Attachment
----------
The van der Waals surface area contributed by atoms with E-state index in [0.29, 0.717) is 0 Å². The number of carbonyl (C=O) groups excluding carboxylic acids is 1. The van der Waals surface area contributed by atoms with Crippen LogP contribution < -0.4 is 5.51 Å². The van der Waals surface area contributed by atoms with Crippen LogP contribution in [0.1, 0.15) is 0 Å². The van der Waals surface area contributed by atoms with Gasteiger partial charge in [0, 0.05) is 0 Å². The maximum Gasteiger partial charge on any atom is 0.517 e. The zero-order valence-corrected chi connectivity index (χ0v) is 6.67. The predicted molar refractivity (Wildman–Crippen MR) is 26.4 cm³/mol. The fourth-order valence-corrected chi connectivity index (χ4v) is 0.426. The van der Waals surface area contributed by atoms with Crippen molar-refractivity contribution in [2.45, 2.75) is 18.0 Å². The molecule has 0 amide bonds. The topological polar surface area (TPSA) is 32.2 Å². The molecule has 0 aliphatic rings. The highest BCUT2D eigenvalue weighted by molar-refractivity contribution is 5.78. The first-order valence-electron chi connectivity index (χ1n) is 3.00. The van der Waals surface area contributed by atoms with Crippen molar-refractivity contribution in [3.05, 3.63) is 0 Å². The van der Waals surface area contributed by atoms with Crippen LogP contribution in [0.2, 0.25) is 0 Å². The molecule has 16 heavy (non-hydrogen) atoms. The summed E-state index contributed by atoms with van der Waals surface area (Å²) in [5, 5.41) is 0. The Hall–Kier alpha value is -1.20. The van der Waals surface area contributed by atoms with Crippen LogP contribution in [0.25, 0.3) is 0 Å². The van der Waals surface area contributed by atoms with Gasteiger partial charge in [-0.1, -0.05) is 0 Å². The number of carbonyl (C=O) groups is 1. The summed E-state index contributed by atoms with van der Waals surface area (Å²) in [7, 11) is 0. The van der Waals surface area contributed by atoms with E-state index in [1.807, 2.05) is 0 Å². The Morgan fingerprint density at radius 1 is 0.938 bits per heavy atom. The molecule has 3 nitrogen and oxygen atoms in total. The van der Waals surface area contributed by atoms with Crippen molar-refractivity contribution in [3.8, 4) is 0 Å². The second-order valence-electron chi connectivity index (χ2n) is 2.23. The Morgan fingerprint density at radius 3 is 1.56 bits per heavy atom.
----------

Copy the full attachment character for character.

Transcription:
The van der Waals surface area contributed by atoms with E-state index in [0.29, 0.717) is 0 Å². The number of carbonyl (C=O) groups excluding carboxylic acids is 1. The van der Waals surface area contributed by atoms with Crippen LogP contribution < -0.4 is 5.51 Å². The van der Waals surface area contributed by atoms with Crippen LogP contribution in [0.1, 0.15) is 0 Å². The van der Waals surface area contributed by atoms with Gasteiger partial charge in [0, 0.05) is 0 Å². The maximum Gasteiger partial charge on any atom is 0.517 e. The zero-order valence-corrected chi connectivity index (χ0v) is 6.67. The predicted molar refractivity (Wildman–Crippen MR) is 26.4 cm³/mol. The fourth-order valence-corrected chi connectivity index (χ4v) is 0.426. The van der Waals surface area contributed by atoms with Crippen molar-refractivity contribution in [2.45, 2.75) is 18.0 Å². The molecule has 0 amide bonds. The topological polar surface area (TPSA) is 32.2 Å². The molecule has 0 aliphatic rings. The highest BCUT2D eigenvalue weighted by molar-refractivity contribution is 5.78. The first-order valence-electron chi connectivity index (χ1n) is 3.00. The van der Waals surface area contributed by atoms with Crippen molar-refractivity contribution in [3.05, 3.63) is 0 Å². The van der Waals surface area contributed by atoms with Crippen LogP contribution in [0.2, 0.25) is 0 Å². The molecule has 16 heavy (non-hydrogen) atoms. The summed E-state index contributed by atoms with van der Waals surface area (Å²) in [5, 5.41) is 0. The Hall–Kier alpha value is -1.20. The van der Waals surface area contributed by atoms with Crippen LogP contribution in [0.25, 0.3) is 0 Å². The van der Waals surface area contributed by atoms with Gasteiger partial charge in [-0.1, -0.05) is 0 Å². The number of carbonyl (C=O) groups is 1. The summed E-state index contributed by atoms with van der Waals surface area (Å²) in [7, 11) is 0. The van der Waals surface area contributed by atoms with E-state index in [1.807, 2.05) is 0 Å². The Morgan fingerprint density at radius 1 is 0.938 bits per heavy atom. The molecule has 3 nitrogen and oxygen atoms in total. The van der Waals surface area contributed by atoms with Crippen molar-refractivity contribution in [3.8, 4) is 0 Å². The second-order valence-electron chi connectivity index (χ2n) is 2.23. The Morgan fingerprint density at radius 3 is 1.56 bits per heavy atom.